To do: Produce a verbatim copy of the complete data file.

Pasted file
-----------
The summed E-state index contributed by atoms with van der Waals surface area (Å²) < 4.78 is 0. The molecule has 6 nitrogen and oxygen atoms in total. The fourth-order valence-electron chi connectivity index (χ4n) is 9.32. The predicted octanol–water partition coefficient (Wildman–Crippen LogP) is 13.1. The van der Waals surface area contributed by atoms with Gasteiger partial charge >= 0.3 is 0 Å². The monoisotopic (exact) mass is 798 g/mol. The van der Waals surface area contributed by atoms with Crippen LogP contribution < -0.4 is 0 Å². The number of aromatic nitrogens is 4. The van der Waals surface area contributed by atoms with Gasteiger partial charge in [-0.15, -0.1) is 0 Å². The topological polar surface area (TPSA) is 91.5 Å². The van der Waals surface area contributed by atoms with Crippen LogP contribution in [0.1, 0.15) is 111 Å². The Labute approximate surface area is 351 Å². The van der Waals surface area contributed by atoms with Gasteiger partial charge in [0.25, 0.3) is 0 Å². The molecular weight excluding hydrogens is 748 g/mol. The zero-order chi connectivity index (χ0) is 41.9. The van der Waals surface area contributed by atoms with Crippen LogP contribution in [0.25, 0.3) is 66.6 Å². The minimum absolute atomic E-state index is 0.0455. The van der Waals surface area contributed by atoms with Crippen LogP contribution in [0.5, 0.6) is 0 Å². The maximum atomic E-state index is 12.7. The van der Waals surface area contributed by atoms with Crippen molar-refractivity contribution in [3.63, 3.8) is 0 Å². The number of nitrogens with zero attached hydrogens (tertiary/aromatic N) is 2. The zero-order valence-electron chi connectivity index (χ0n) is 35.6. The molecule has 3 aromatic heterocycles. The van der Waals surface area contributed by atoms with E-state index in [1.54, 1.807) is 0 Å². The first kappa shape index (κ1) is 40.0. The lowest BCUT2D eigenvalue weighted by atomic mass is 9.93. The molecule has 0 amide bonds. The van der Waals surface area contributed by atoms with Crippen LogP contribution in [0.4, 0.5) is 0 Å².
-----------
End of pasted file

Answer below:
The summed E-state index contributed by atoms with van der Waals surface area (Å²) < 4.78 is 0. The molecule has 6 nitrogen and oxygen atoms in total. The fourth-order valence-electron chi connectivity index (χ4n) is 9.32. The predicted octanol–water partition coefficient (Wildman–Crippen LogP) is 13.1. The van der Waals surface area contributed by atoms with Gasteiger partial charge >= 0.3 is 0 Å². The monoisotopic (exact) mass is 798 g/mol. The van der Waals surface area contributed by atoms with Crippen LogP contribution < -0.4 is 0 Å². The number of aromatic nitrogens is 4. The van der Waals surface area contributed by atoms with Gasteiger partial charge in [-0.15, -0.1) is 0 Å². The topological polar surface area (TPSA) is 91.5 Å². The van der Waals surface area contributed by atoms with Crippen LogP contribution in [0.1, 0.15) is 111 Å². The Labute approximate surface area is 351 Å². The van der Waals surface area contributed by atoms with Gasteiger partial charge in [0.25, 0.3) is 0 Å². The molecular weight excluding hydrogens is 748 g/mol. The zero-order chi connectivity index (χ0) is 41.9. The van der Waals surface area contributed by atoms with Crippen LogP contribution in [0.25, 0.3) is 66.6 Å². The minimum absolute atomic E-state index is 0.0455. The van der Waals surface area contributed by atoms with Crippen LogP contribution in [0.5, 0.6) is 0 Å². The maximum atomic E-state index is 12.7. The van der Waals surface area contributed by atoms with Crippen molar-refractivity contribution in [3.63, 3.8) is 0 Å². The number of nitrogens with zero attached hydrogens (tertiary/aromatic N) is 2. The zero-order valence-electron chi connectivity index (χ0n) is 35.6. The molecule has 3 aromatic heterocycles. The van der Waals surface area contributed by atoms with E-state index in [1.54, 1.807) is 0 Å². The first kappa shape index (κ1) is 40.0. The lowest BCUT2D eigenvalue weighted by atomic mass is 9.93. The molecule has 0 amide bonds. The van der Waals surface area contributed by atoms with Crippen LogP contribution in [0.4, 0.5) is 0 Å².